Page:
More than once, I've heard hip-hop dismissed by the elitists as something that may be associated with the kinds of people that are not desired in upscale business establishments, or the kind of music that one would not want played out loud in their workplace. There were times, that I too, have dismissed it as something as unappealing. As a teenager (after I had moved from St. Pete's), growing up in a predominantly white working-class boonies, I didn't know any better but to dismiss it as not real music. As an adult, a more mature adult in the more recent times, I found it averse only in specific situations where I thought more mellow, gentle music was fitting. I don't usually like hip-hop for situations that are supposed to be sensual or sexy. I also don't think it appropriate as background music over a meal or coffee/tea and some quiet conversation. But it certainly gets me through an hour long work-out on the stair-master, stationary bike or treadmill. It can also be good music for a walk or driving. Today, after I finished my work-out and was walking the half a mile back home, I continued listening to Pandora on my android. If one listens the actual lyrics of some of hip music, there is plenty of universal truth to be heard. While I'm not particularly good at remembering the lyrics, artists, song names/albums without much conscientious effort, I do note the main themes and how generalize-able they are to the human experience and/or the society in which we live. Some of what I found as most touching includes a rap in which the artists recounts the sacrifices he made as a single dad in an attempt to support his daughter, the trauma of losing a loved one, remembering a loved one that has passed away, cheating on your first love, inheritance disputes, and the pressures of success and upward mobility. And yes, there is homophobia and sexism. However offensive that may be, I venture to think that hip-hop music is not promoting homophobia or sexism (just like rock music does not promote suicide and/or drug use) but rather subscribing to the already homophobic and sexist world in which we live. The language used to express this is usually crass and much more forward than the more conventionally acceptable subtlety or the 'turning one's head towards the other way' strategy among those concerned with tact. That is why I think hip-hop may be dismissed as music not worth listening to by some. Though I think hip-hop is grossly inappropriate for situations that may require setting a quiet, calm and subtle atmosphere, I do think hip-hop is appropriate for some situations, like an aerobic workout. It's gotten me through hours of jogging and the stair-master. Moreover, the poetical lyrics tell a story worth listening to as a way of learning about lives with specifics of which may be different from one's own but with emotions that one can empathize with.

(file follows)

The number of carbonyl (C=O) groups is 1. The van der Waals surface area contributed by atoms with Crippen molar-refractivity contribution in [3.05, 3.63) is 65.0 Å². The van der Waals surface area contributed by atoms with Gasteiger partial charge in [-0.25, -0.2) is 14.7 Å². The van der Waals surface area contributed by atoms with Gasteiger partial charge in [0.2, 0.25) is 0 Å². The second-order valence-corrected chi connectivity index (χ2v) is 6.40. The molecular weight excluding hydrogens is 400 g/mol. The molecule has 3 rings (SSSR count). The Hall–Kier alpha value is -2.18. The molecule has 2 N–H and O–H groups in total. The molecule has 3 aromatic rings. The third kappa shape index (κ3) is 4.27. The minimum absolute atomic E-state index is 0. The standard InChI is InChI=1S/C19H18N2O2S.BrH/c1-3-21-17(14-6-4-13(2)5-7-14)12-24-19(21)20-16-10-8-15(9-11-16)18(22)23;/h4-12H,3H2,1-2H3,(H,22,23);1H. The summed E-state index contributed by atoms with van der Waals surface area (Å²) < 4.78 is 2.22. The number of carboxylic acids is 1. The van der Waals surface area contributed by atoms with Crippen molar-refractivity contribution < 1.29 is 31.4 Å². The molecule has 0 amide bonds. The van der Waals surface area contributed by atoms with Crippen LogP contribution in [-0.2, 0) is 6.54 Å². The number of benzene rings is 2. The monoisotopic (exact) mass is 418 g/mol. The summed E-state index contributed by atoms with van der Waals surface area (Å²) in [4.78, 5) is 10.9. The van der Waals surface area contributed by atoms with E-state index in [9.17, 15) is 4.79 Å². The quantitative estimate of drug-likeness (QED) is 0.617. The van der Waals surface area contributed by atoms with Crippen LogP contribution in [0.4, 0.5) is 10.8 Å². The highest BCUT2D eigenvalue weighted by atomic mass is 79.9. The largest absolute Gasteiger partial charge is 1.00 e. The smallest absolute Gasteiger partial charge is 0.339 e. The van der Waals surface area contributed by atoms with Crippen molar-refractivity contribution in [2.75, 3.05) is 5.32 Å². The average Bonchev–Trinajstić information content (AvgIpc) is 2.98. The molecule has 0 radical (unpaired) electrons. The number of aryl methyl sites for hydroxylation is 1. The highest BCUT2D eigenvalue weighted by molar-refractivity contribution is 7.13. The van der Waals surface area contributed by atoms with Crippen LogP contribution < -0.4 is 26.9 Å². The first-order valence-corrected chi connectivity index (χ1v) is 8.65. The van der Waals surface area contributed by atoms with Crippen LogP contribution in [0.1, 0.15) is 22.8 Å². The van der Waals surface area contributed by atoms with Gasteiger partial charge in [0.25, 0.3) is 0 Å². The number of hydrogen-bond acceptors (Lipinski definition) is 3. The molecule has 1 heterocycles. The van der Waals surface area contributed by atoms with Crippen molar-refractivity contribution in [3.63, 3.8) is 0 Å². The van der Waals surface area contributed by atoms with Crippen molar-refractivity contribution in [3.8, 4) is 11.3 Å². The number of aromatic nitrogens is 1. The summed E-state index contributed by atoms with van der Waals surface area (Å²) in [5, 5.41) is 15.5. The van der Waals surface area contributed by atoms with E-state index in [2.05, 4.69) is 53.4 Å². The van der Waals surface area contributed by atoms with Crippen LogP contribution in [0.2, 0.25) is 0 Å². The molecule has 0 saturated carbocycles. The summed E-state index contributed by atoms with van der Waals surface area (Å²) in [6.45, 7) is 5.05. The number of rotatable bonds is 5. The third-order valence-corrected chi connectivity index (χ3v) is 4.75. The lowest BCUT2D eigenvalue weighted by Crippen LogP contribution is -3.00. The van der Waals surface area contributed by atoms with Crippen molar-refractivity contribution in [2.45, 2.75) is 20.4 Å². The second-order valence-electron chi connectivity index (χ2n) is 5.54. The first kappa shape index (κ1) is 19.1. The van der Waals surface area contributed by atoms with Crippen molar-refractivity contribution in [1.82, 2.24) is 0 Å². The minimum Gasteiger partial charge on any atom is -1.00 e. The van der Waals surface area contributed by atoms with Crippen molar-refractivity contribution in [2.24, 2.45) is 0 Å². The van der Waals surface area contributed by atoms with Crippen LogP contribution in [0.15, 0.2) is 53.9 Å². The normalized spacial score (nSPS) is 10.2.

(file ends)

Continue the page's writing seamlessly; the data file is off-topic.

I'm not proposing that hip-hop is the best form of music. In fact, I think that would be a silly proposition to make. And like I implied above, I think that it is grossly inappropriate for many occasions. I just don't like it being dismissed as bad. I'm someone that likes all genres of music, except country, but even country is a genre that I am warming up to-thanks to some of my friends (!). I'm someone that is usually obsessed with one genre until I can't listen to it anymore, and must find another one to replace it. Hip-hop though remains on my list of genres that I will continue to listen to when the situation seems appropriate, like during my runs, bike-rides or gym-time/work-outs.